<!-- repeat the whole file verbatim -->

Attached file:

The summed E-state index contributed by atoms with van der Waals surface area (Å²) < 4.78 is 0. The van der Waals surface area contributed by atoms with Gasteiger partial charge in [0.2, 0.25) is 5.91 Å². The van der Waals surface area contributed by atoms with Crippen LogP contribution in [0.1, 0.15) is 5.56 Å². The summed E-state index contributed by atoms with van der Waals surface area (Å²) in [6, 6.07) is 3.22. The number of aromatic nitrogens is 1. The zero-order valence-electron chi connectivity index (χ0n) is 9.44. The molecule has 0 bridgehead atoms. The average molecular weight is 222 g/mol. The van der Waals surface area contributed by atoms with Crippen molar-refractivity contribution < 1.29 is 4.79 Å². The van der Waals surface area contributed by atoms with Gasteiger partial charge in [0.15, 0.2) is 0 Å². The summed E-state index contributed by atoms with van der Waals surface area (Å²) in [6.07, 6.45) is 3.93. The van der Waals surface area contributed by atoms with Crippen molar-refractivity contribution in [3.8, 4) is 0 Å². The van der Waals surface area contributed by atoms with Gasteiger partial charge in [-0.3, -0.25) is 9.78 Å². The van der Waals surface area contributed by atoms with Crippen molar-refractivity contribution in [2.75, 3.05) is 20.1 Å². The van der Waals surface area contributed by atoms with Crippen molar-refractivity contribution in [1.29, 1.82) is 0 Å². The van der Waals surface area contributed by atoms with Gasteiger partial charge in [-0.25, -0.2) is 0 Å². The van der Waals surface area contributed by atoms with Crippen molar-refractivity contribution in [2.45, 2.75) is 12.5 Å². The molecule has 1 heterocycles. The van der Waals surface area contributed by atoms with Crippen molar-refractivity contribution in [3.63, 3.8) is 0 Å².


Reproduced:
The summed E-state index contributed by atoms with van der Waals surface area (Å²) < 4.78 is 0. The van der Waals surface area contributed by atoms with Gasteiger partial charge in [0.2, 0.25) is 5.91 Å². The van der Waals surface area contributed by atoms with Crippen LogP contribution in [0.1, 0.15) is 5.56 Å². The summed E-state index contributed by atoms with van der Waals surface area (Å²) in [6, 6.07) is 3.22. The number of aromatic nitrogens is 1. The zero-order valence-electron chi connectivity index (χ0n) is 9.44. The molecule has 0 bridgehead atoms. The average molecular weight is 222 g/mol. The van der Waals surface area contributed by atoms with Crippen molar-refractivity contribution < 1.29 is 4.79 Å². The van der Waals surface area contributed by atoms with Gasteiger partial charge in [0.15, 0.2) is 0 Å². The summed E-state index contributed by atoms with van der Waals surface area (Å²) in [6.07, 6.45) is 3.93. The van der Waals surface area contributed by atoms with Crippen molar-refractivity contribution in [3.8, 4) is 0 Å². The van der Waals surface area contributed by atoms with Gasteiger partial charge in [-0.3, -0.25) is 9.78 Å². The van der Waals surface area contributed by atoms with Crippen molar-refractivity contribution in [2.75, 3.05) is 20.1 Å². The van der Waals surface area contributed by atoms with Crippen molar-refractivity contribution in [1.29, 1.82) is 0 Å². The van der Waals surface area contributed by atoms with Gasteiger partial charge in [-0.25, -0.2) is 0 Å². The van der Waals surface area contributed by atoms with Crippen molar-refractivity contribution in [2.45, 2.75) is 12.5 Å². The molecule has 1 heterocycles. The van der Waals surface area contributed by atoms with Crippen molar-refractivity contribution in [3.63, 3.8) is 0 Å².